On the weekdays I try and get in 2-3 hours, and on weekends 4-5 (of personal practice). My band rehearses 1X a week for 3 hours....
9
Mike, I agree completely with everything you said. When I first started to jam, I'd be nervous playing with better musicians. But the best musicians were the ones that didn't shove their superiority in your face. Rather, they eased you into the mix and adapted to your level to improve the sound as a whole.

Quote from canadayjack:
I have been in and out of bands for over 30 years and have several observations. I think that the most important non-musical attribute is dedication. You must be dedicated to the craft of music. Not just showing up on time but to perfecting yourself and your band. As a drummer, it was a hard lesson to learn that I was not performing a drum solo and that the band is counting on ME to keep us all together. In my youth I would play very mathematical and forget the simple things such as feel and dynamics. It was a bass player that taught me to pay attention by throwing a beer at me and simply saying "Listen!".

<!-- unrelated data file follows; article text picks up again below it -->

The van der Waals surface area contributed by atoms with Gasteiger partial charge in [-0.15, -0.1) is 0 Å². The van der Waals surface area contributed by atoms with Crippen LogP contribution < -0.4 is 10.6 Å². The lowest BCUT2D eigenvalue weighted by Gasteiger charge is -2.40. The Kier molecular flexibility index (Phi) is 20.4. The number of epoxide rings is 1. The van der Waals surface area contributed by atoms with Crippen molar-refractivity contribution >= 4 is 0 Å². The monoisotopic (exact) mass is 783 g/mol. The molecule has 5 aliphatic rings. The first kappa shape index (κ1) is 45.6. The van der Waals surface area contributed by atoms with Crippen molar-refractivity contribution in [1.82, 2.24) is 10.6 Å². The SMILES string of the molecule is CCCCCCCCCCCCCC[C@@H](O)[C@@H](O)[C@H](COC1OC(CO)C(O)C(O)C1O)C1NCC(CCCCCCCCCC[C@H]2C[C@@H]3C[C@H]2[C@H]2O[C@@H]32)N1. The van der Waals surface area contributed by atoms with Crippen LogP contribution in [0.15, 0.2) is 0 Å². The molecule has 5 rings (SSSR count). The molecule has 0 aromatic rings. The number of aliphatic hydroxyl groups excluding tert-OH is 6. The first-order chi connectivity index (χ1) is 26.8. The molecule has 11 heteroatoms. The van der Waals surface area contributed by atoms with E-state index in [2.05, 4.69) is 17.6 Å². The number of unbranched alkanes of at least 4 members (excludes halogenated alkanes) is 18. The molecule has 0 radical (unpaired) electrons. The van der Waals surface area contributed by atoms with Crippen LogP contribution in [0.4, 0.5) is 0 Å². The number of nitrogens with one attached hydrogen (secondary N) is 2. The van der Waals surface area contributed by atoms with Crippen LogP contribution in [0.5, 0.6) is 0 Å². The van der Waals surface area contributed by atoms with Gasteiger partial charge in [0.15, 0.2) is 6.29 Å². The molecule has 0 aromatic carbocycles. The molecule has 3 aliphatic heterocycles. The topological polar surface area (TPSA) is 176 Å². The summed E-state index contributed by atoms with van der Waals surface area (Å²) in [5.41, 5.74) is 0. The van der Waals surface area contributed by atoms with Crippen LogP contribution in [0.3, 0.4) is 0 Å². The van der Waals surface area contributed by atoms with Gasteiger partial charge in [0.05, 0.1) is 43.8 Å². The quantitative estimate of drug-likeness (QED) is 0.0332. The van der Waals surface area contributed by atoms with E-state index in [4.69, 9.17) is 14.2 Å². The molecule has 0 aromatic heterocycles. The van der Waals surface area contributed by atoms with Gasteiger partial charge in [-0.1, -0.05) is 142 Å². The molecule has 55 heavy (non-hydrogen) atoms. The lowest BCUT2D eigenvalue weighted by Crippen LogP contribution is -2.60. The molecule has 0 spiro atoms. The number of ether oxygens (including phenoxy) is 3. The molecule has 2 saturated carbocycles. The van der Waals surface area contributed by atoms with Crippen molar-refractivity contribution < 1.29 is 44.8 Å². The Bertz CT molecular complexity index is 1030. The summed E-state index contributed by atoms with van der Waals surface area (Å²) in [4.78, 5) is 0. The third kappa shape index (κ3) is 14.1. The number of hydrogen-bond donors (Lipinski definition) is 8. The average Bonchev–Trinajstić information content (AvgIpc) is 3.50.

A band is a unit and must function as one. Being a team player is the second most important piece I think. Support each other on and off the stage. Frontmen drive me crazy for the most part. May I quote Megadeth "You take mortal man and put him in control. Watch him become a God". Get over yourselves already and join the team, sheesh!


Jack I also agree completely with everything you said :-D:-D
10
Quote:
A band is a unit and must function as one. Being a team player is the second most important piece I think. Support each other on and off the stage.

Jack, I totally agree. The more you think of your band as a team, and less as a collection of individuals, the better the band will become.
Quote:
Frontmen drive me crazy for the most part.

I know what you're saying. Front people tend to have large egos (which is likely why they become front people in the first place) and some of them are out control. That being said, I've worked with a lot of very cool lead singers.